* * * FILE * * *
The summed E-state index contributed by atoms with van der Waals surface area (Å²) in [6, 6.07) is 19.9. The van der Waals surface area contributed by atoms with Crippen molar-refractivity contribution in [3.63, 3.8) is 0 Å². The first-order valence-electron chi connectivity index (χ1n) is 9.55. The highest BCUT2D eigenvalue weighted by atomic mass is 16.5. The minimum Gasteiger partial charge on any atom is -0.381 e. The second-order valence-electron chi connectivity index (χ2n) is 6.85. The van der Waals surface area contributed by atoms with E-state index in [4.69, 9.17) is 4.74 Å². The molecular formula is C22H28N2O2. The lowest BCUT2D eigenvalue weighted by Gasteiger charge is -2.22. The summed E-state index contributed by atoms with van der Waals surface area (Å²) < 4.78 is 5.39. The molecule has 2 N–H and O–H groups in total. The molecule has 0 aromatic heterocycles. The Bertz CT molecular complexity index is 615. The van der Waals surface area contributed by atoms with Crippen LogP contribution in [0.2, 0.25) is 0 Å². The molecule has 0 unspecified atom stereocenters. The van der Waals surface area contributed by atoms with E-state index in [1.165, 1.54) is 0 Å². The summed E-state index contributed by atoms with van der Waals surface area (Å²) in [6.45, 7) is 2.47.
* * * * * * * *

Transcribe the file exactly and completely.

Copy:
The summed E-state index contributed by atoms with van der Waals surface area (Å²) in [6, 6.07) is 19.9. The van der Waals surface area contributed by atoms with Crippen molar-refractivity contribution in [3.63, 3.8) is 0 Å². The first-order valence-electron chi connectivity index (χ1n) is 9.55. The highest BCUT2D eigenvalue weighted by atomic mass is 16.5. The minimum Gasteiger partial charge on any atom is -0.381 e. The second-order valence-electron chi connectivity index (χ2n) is 6.85. The van der Waals surface area contributed by atoms with E-state index in [4.69, 9.17) is 4.74 Å². The molecular formula is C22H28N2O2. The lowest BCUT2D eigenvalue weighted by Gasteiger charge is -2.22. The summed E-state index contributed by atoms with van der Waals surface area (Å²) < 4.78 is 5.39. The molecule has 2 N–H and O–H groups in total. The molecule has 0 aromatic heterocycles. The Bertz CT molecular complexity index is 615. The van der Waals surface area contributed by atoms with Crippen LogP contribution in [0.2, 0.25) is 0 Å². The molecule has 0 unspecified atom stereocenters. The van der Waals surface area contributed by atoms with E-state index in [1.165, 1.54) is 0 Å². The summed E-state index contributed by atoms with van der Waals surface area (Å²) in [6.45, 7) is 2.47.